There was a time when only birds tweeted — then smartphone owners joined the chorus. Now, the Andover Police Department is chiming away in 140 characters or less.

With the new year and a new era of leadership, the department is launching an initiative to engage residents through social media.

The fresh approach comes with an in-house rebooting of the department’s once rarely used Facebook profile, at, and the creation of an official Twitter account, found at the Twitter handle @AndoverMassPD.

By and large, the goal of tapping social media as public outreach is to send a message to residents that the Police Department isn’t only about issuing traffic citations, investigating crimes and responding to accidents, according to Lt. Edward Guy.

“The buzz words for this year are ‘customer service,’ and ensuring we establish better customer service going forward,” Guy said. “We’re making sure we’re more open, more receptive to the community, their needs, their wants, and being able to better communicate with them.”

The department’s Facebook account was already in existence, but used infrequently until dusted off in recent months by Sgt. Chad Cooper, according to officer Charles Edgerly.

Since then, local police have seen the power of social media after the department shared a photo of Det. Kevin Aufiero being recognized by the FBI for his police work earlier this year.

The department, which had only a little more than 400 likes on its Facebook page at the time, watched the photo get shared on five times as many news feeds as its profile had subscribers, Edgerly said.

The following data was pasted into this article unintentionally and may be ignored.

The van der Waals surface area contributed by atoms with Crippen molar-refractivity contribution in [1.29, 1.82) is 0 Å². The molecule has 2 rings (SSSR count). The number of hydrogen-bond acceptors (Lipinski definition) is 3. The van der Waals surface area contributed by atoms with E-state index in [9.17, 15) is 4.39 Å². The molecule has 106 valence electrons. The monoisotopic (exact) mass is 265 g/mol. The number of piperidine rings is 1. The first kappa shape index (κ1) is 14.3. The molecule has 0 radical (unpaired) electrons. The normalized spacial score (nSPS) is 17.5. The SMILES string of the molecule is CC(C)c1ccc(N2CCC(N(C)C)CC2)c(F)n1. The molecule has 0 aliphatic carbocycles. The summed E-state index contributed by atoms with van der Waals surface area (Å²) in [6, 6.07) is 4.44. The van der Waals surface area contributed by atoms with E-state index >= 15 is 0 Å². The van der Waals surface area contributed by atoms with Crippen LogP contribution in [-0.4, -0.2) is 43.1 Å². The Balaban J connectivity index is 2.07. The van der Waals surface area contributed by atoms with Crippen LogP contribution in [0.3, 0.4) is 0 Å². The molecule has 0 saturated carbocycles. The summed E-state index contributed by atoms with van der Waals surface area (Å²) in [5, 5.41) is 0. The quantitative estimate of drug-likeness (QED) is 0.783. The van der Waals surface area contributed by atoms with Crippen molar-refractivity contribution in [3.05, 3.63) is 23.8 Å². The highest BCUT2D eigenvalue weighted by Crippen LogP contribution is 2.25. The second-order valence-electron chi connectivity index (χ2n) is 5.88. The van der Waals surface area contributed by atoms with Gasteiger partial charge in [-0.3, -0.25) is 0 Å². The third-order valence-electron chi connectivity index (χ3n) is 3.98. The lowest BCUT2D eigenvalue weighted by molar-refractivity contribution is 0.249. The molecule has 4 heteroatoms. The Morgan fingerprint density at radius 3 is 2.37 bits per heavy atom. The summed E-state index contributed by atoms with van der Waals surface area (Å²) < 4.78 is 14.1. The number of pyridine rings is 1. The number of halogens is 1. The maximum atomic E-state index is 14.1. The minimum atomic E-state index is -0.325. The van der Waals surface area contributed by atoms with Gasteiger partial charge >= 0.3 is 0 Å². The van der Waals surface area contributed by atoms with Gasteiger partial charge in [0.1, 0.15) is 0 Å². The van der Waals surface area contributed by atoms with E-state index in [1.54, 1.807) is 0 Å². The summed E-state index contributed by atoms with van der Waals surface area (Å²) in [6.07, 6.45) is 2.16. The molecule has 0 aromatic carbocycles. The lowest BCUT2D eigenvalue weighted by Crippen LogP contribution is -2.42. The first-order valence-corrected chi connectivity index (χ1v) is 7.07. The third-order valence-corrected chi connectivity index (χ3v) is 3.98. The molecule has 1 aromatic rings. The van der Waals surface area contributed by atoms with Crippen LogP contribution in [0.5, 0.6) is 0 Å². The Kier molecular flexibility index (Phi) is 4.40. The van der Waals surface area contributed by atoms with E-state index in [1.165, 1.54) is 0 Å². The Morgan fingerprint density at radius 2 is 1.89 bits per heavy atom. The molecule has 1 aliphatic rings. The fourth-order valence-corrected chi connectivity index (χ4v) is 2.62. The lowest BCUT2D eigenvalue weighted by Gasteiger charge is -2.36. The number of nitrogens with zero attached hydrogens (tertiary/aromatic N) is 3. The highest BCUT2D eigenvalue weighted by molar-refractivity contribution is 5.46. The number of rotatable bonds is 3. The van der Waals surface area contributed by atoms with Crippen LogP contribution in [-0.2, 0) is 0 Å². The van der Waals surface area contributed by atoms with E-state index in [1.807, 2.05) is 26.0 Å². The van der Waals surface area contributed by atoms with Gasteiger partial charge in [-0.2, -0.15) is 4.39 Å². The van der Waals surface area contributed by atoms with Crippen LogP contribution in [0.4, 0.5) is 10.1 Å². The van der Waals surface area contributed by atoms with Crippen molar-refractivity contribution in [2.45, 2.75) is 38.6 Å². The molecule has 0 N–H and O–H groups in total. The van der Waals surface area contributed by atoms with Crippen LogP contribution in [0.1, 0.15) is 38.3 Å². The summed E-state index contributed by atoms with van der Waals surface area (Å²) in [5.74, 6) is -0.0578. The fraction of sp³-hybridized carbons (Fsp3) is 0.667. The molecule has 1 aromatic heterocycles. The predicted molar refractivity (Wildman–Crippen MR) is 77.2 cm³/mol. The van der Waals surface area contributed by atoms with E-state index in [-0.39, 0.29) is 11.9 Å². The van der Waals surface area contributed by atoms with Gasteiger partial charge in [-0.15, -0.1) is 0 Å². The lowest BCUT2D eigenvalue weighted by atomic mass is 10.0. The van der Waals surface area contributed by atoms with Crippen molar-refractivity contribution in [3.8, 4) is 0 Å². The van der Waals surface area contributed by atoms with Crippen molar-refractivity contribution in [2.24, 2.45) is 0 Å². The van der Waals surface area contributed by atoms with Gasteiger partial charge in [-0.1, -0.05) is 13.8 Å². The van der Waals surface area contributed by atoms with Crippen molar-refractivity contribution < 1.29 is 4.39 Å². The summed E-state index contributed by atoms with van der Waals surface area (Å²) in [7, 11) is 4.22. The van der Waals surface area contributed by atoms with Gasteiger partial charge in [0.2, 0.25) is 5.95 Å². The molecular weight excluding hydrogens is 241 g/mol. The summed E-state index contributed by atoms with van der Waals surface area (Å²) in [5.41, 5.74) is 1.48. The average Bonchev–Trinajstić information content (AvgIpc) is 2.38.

The department expects to use its Facebook and Twitter accounts for such things as sharing news on street closures due to accidents or road work, updating storm conditions and a variety of public safety matters, Edgerly said.

The two social media platforms will also announce department programs and events, including a speaker series that is planned this year, Guy said.

There is a sense that this is only the beginning of the department’s digital and online presence.

“As time goes on, we’ll have to look at other avenues since technology is always changing,” Guy said. “There are different trends and waves of technology that come along, and we just have to — in the long term — look at those and see if they fit our need and the public’s need of getting information.”

The Police Department isn’t the only town office finding itself smitten by the social media bug. The Department of Public Works has been relying on social media as a platform for more than a year.

The DPW, which oversees the maintenance and ownership of town roads, parks and grounds, made its leap to social media with the help of a former college intern, according to Business Manager Sandy Gerraughty.

With weather updates, announcements on recycling and trash collection and more descending from cyberspace, tweets and Facebook posts have served as a valuable megaphone for the DPW, she said.

“It has been good to get notices out,” she said.

But while the platform is useful, Gerraughty said she does not see social media replacing other forms of communication with the public.

“Social media doesn’t reach every single person,” she said. “It’s another tool in the tool belt. That’s really what it is. Social media is not going to replace the telephone, people calling when they want information.”

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